The view from the Eko Holiday Inn - Lagos's newest, though somewhat tarnished , five-star hotel - should be spectacular. Overlooking a small inlet and a white sand beach toward the Atlantic Ocean, the hotel easily has one of the city's most beautiful locations.
But disturbing the view, and the conscience, is a squatters' village, mostly just lean-tos with patches of corrugated metal for roofs, squeezed onto every available inch of beach to the high water mark.
The village is more than just an eyesore for the well-to-do guests at the Eko. It is a reminder of the enormous gap that separates the rich from the poor in this capital city.
Moreover, it underlines the scarcity of space in this acutely overcrowded and still growing urban center.
Overcrowding and income disparity, of course, are not unique to Lagos. Most African capitals have these problems. But like so many things in Lagos, the troubles seem on a grander scale.
Thus $100-per-night guests at the Eko sit at poolside within a stone's throw, and easy view, of the squatters' lean-tos. Foreigners and wealthy Nigerians pay , while 70 percent of Lagos's population, now pushing 5 million, live in stifling boardinghouses. The average space per individual in such quarters is about the size of a smallish closet.
Outside the residential areas, the overriding impression of Lagos is crowds of people everywhere. Markets and temporary shelters, for example, occupy even the dirt and cement catchways under the bridges that link the islands and mainland.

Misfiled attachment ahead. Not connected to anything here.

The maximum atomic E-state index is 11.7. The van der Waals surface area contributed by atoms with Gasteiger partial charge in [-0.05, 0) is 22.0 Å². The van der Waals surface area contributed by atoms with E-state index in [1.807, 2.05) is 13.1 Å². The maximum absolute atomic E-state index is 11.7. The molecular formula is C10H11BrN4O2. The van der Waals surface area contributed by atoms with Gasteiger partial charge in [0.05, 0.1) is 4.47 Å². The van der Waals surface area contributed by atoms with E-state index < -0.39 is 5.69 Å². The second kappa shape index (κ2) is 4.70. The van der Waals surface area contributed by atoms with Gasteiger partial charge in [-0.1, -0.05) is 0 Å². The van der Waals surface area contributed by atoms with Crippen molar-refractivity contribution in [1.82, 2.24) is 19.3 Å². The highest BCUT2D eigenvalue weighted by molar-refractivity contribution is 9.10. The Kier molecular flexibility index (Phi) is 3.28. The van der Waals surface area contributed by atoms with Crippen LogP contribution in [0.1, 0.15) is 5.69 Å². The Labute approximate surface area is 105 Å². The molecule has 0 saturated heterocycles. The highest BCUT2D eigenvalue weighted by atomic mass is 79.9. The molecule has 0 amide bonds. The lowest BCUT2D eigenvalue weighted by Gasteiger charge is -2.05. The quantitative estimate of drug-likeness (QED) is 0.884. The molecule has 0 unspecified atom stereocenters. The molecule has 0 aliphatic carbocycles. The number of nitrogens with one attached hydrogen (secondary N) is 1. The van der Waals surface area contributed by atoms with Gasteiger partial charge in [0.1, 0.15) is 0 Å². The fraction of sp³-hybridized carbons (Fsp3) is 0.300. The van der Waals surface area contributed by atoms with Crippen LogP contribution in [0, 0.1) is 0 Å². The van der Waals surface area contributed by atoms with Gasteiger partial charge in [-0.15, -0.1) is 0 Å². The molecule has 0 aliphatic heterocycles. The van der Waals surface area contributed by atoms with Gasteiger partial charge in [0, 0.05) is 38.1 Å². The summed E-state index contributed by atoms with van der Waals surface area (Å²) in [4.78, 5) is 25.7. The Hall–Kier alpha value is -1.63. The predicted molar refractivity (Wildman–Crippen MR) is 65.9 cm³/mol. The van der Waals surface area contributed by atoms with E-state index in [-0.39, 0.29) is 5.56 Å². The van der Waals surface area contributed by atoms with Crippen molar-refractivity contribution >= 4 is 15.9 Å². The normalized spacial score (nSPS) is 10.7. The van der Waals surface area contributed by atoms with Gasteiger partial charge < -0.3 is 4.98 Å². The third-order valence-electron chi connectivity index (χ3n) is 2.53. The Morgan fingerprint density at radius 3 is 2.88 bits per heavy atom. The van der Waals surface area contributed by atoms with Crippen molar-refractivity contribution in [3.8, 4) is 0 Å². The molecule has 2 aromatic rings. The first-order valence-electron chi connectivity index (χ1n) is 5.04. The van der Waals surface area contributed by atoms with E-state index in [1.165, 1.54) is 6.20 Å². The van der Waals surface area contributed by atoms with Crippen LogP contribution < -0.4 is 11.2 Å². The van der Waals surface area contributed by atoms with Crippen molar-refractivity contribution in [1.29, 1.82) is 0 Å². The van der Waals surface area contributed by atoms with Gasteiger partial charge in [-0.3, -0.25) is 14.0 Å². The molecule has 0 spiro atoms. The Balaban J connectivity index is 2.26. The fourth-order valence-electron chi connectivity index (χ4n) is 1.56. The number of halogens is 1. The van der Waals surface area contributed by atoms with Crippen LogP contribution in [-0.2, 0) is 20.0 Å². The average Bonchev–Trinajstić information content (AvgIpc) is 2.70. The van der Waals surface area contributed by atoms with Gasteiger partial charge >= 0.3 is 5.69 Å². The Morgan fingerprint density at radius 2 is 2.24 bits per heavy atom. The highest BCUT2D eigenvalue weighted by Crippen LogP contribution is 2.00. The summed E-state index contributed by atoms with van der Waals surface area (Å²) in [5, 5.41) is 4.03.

It once took the writer 45 minutes to get through a tiny section of the city. Vendors and residents had expropriated so much of the streets for living and business purposes that only one car at a time could pass, and then only barely.
According to a ''master plan'' for Lagos drawn up by US consultants Wilbur Smith & Associates for the United Nations, Lagos's population, already growing at 10 percent a year, will hit 13 million by the turn of the century.
The plan outlines solutions to the pressing problems of housing, transportation, and sanitation, but their cost - $20 billion - causes some development experts to question whether it should be implemented. Overcrowding will only worsen without the plan, project director Richard Miller said in an interview a year ago.
First-time visitors generally arrive in Lagos carrying a load of preconceptions, most of them bad, along with their luggage. Lagos's image is part fact, part myth - often culled from horror stories that pass among foreigners, some of whom have never visited the city.
The foreign view of Lagos is that its people are rude and aggressive and that the city itself is dangerous, dirty, and inefficient. The reality is something else.
Generally, Nigerians are neither timid nor obsequious, and they are no more rude than, say, Americans in similar situations or occupations. Businessmen here now give Lagos high marks in a number of regards, turning round a reputation for inefficient bureaucracy. And the experience of this reporter and many other visiting journalists is that Nigerian officials compare favorably with counterparts in some other countries. They are open, candid, and accessible.